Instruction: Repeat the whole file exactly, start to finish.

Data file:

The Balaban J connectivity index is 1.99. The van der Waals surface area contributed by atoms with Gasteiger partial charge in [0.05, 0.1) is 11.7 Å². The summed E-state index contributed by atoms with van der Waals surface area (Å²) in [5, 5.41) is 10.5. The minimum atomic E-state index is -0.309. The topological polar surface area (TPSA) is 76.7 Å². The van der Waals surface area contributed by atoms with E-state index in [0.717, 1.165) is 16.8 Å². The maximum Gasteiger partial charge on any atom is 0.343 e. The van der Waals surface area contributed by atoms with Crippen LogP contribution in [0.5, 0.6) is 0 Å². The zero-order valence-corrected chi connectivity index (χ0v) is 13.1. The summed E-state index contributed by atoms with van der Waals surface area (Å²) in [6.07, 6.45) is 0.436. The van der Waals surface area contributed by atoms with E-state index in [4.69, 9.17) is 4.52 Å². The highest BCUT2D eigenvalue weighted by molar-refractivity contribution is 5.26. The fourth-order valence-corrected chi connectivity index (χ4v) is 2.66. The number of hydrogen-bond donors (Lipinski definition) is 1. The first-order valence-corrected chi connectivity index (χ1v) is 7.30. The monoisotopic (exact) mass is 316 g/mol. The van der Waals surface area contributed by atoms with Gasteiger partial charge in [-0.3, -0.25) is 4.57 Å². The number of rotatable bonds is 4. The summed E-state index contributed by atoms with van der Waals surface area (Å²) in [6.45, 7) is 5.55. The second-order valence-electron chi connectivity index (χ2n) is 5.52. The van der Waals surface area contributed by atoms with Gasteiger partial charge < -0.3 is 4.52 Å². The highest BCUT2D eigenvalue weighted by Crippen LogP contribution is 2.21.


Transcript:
The Balaban J connectivity index is 1.99. The van der Waals surface area contributed by atoms with Gasteiger partial charge in [0.05, 0.1) is 11.7 Å². The summed E-state index contributed by atoms with van der Waals surface area (Å²) in [5, 5.41) is 10.5. The minimum atomic E-state index is -0.309. The topological polar surface area (TPSA) is 76.7 Å². The van der Waals surface area contributed by atoms with E-state index in [0.717, 1.165) is 16.8 Å². The maximum Gasteiger partial charge on any atom is 0.343 e. The van der Waals surface area contributed by atoms with Crippen LogP contribution in [0.5, 0.6) is 0 Å². The zero-order valence-corrected chi connectivity index (χ0v) is 13.1. The summed E-state index contributed by atoms with van der Waals surface area (Å²) in [6.07, 6.45) is 0.436. The van der Waals surface area contributed by atoms with E-state index in [4.69, 9.17) is 4.52 Å². The highest BCUT2D eigenvalue weighted by molar-refractivity contribution is 5.26. The fourth-order valence-corrected chi connectivity index (χ4v) is 2.66. The number of hydrogen-bond donors (Lipinski definition) is 1. The first-order valence-corrected chi connectivity index (χ1v) is 7.30. The monoisotopic (exact) mass is 316 g/mol. The van der Waals surface area contributed by atoms with Gasteiger partial charge in [-0.3, -0.25) is 4.57 Å². The number of rotatable bonds is 4. The summed E-state index contributed by atoms with van der Waals surface area (Å²) in [6.45, 7) is 5.55. The second-order valence-electron chi connectivity index (χ2n) is 5.52. The van der Waals surface area contributed by atoms with Gasteiger partial charge < -0.3 is 4.52 Å². The highest BCUT2D eigenvalue weighted by Crippen LogP contribution is 2.21.